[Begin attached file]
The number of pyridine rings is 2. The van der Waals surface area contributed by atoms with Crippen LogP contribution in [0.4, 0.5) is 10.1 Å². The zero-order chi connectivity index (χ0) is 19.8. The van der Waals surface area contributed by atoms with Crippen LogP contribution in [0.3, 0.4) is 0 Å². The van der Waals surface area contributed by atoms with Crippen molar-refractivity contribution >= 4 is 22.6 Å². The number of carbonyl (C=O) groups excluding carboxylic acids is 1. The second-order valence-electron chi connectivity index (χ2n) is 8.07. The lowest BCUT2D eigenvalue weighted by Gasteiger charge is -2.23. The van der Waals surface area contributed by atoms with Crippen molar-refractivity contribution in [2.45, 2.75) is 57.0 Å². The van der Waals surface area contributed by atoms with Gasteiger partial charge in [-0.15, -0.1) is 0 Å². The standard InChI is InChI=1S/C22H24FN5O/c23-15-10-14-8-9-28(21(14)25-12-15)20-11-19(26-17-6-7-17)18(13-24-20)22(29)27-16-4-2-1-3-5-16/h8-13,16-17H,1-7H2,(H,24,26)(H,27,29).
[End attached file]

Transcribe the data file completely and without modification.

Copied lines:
The number of pyridine rings is 2. The van der Waals surface area contributed by atoms with Crippen LogP contribution in [0.4, 0.5) is 10.1 Å². The zero-order chi connectivity index (χ0) is 19.8. The van der Waals surface area contributed by atoms with Crippen LogP contribution in [0.3, 0.4) is 0 Å². The van der Waals surface area contributed by atoms with Crippen molar-refractivity contribution >= 4 is 22.6 Å². The number of carbonyl (C=O) groups excluding carboxylic acids is 1. The second-order valence-electron chi connectivity index (χ2n) is 8.07. The lowest BCUT2D eigenvalue weighted by Gasteiger charge is -2.23. The van der Waals surface area contributed by atoms with Crippen molar-refractivity contribution in [2.45, 2.75) is 57.0 Å². The van der Waals surface area contributed by atoms with Gasteiger partial charge in [-0.15, -0.1) is 0 Å². The standard InChI is InChI=1S/C22H24FN5O/c23-15-10-14-8-9-28(21(14)25-12-15)20-11-19(26-17-6-7-17)18(13-24-20)22(29)27-16-4-2-1-3-5-16/h8-13,16-17H,1-7H2,(H,24,26)(H,27,29).